Revolutionary Women

Revolutionary Women

Ito Noe (1895-1923)

Ito was born in 1895, to a family of landed aristocracy, on the southern island of Kyushu, in the village of Imajuku. After graduating from Ueno Girls High School, she was forced against her will into an arranged marriage in her native village. She soon ran away to Tokyo.

In Tokyo, women had been developing progressive ideas since the 1870s. Hiratsuka Raicho founded the Seitosha (Blue Stocking Society) and brought out its magazine ‘Seito’ (Blue Stocking) which gave space to women to develop their literary, aesthetic and political capabilities. Ito joined this group in 1913, at the age of 18, and became one of its editors from 1915 to 1916. Skilled in several languages, including English, she translated articles by the anarchist, Emma Goldman, on the situation of women.

Ito later married the writer Tsuji Jun (1884-1944), who had taught her at school in 1912, but left him in 1916 to have a passionate love affair with the charismatic anarchist firebrand Osugi Sakae.

Ito and Osugi believed in the concepts of free love. Osugi at this time was conducting an affair with the leading woman anarchist, Ichiko Kamachika. Unfortunately, the theoretical concepts of free love collided with jealousy and Kamachika attacked Osugi with a knife and severely wounded him. The mass media used this incident to attack Ito, Osugi and Kamachika for their ‘immorality’ and the anarchist movement in general. This caused problems in the anarchist group in which Ito and Osugi were involved and many comrades split with them.

Ito worked with Osugi in promoting the anarchist movement, as well as developing her ideas on women’s liberation. She helped found the socialist women’s group Sekirankai in 1921. She produced over 80 articles for different publications, as well as translating the work of European anarchists like Peter Kropotkin and Emma Goldman. In addition, she produced several autobiographical novels, which charted her life from adolescence, through breaking with tradition, to reaching her emancipated and anarchist outlook. They included Zatsuon (Noises) in 1916 at the age of 21, and Tenki (Turning Point) in 1918.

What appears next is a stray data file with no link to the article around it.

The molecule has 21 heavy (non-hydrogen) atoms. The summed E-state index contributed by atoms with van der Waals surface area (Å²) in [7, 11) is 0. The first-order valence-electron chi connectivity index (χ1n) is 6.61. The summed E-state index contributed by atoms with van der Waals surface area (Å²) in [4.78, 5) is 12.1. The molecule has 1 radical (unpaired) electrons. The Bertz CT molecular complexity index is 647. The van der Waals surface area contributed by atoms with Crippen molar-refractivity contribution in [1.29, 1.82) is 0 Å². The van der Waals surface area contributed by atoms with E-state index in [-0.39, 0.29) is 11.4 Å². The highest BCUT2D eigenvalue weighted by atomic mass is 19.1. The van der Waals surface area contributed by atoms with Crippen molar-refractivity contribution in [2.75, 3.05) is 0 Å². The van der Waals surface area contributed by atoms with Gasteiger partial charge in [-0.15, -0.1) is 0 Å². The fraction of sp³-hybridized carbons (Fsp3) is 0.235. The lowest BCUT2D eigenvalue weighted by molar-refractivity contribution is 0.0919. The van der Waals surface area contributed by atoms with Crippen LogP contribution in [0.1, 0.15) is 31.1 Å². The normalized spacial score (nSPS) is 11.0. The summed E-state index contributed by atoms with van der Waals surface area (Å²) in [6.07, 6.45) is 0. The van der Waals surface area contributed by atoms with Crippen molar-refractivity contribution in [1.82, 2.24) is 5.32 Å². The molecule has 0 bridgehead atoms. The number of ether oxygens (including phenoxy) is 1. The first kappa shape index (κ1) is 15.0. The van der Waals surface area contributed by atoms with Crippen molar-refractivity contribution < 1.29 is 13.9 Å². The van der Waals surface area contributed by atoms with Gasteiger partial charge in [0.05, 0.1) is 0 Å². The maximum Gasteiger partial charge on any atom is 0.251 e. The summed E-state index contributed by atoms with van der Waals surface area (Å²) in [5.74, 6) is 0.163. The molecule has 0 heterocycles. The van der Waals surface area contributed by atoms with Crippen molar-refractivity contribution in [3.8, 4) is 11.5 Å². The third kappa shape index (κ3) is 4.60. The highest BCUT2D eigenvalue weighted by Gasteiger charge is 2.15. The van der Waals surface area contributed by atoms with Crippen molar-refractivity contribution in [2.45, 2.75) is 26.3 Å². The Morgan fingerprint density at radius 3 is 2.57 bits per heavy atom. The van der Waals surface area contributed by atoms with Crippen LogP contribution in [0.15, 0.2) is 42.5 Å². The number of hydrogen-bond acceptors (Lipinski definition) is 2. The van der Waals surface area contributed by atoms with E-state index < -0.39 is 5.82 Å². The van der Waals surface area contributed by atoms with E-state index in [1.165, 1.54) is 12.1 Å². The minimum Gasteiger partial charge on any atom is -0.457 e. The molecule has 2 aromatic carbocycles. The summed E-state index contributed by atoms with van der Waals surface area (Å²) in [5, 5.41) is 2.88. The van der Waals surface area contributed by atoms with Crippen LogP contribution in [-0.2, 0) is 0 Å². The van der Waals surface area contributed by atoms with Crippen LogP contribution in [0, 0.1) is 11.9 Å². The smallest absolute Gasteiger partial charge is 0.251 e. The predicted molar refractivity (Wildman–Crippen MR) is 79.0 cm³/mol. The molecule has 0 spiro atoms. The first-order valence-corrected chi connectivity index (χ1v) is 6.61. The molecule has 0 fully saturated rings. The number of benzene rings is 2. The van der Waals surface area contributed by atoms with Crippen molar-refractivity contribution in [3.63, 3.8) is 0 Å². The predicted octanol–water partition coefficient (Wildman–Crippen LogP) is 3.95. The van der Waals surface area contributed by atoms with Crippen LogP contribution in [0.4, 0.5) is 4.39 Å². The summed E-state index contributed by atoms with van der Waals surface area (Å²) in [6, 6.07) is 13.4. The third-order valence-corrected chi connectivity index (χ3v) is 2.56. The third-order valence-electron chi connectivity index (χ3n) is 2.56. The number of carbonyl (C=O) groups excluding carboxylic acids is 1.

In 1919, with Osugi, Wada Kyutaro and Kondo Kenji, she brought out the first Rodo Undo (Labour Movement) magazine, which sought to link anarchism to the industrial working class and many branches of an organisation with the same name were set up.

Two years later, in September 1923, shortly after the birth of her seventh child, the Great Kanto Earthquake hit Japan.

As often happens in the aftermath of an earthquake, many fires broke out and more people were killed by these than by the quake. A total of 100,000 died and as many as two million were left homeless.

Rumours began to spread, encouraged by the authorities, that various ‘unpopular’ groups were responsible for starting fires and causing other mischief to aggravate the situation. As a result, mobs attacked many immigrant Korean and Chinese workers, and the police used the opportunity to murder anarchist and socialist militants. Thousands were killed. Among them were ten socialists in Kameido in Tokyo, as well as Ito Noe, Sakae Osugi and his six year old nephew, Tachebana Munekazu. They were taken into custody on the 16th of September and all were beaten and strangled in the cells of the dreaded Kempei-tai secret police. Osugi had been #1 on their death list for a long time.

Several days later, the bodies were found in a well, where they had been left to decompose. A trial followed after the murderer was discovered to be a secret policeman named Amakasu Masahiko, who had acted on orders from Emperor Hirohito. The policeman was sentenced to just ten years’ gaol, then released by personal order of Hirohito four years later before being assigned to ‘special duties’ in Manchuria. He committed suicide in 1945, before his crimes could be avenged by the many anarchists after his blood. The assassination of the anarchist family and its aftermath subsequently became known as the Amakasu Incident.

Ito had been well aware of the consequences of being an anarchist in Japan at that time. In 1911, the leading woman anarchist Kanno Suga, Kotoku Shusui and ten other anarchists were framed on flimsy charges of attempting to kill the Emperor and subsequently executed.

In his autobiography, Bertrand Russell recounts how he met Ito Noe in Japan in 1921. “She was young and beautiful… Dora [Bertrand Russell’s wife] said to her: ‘Are you not afraid that the authorities will do something to you?’ She drew her hand across her throat, and said, ‘I know they will sooner or later’.”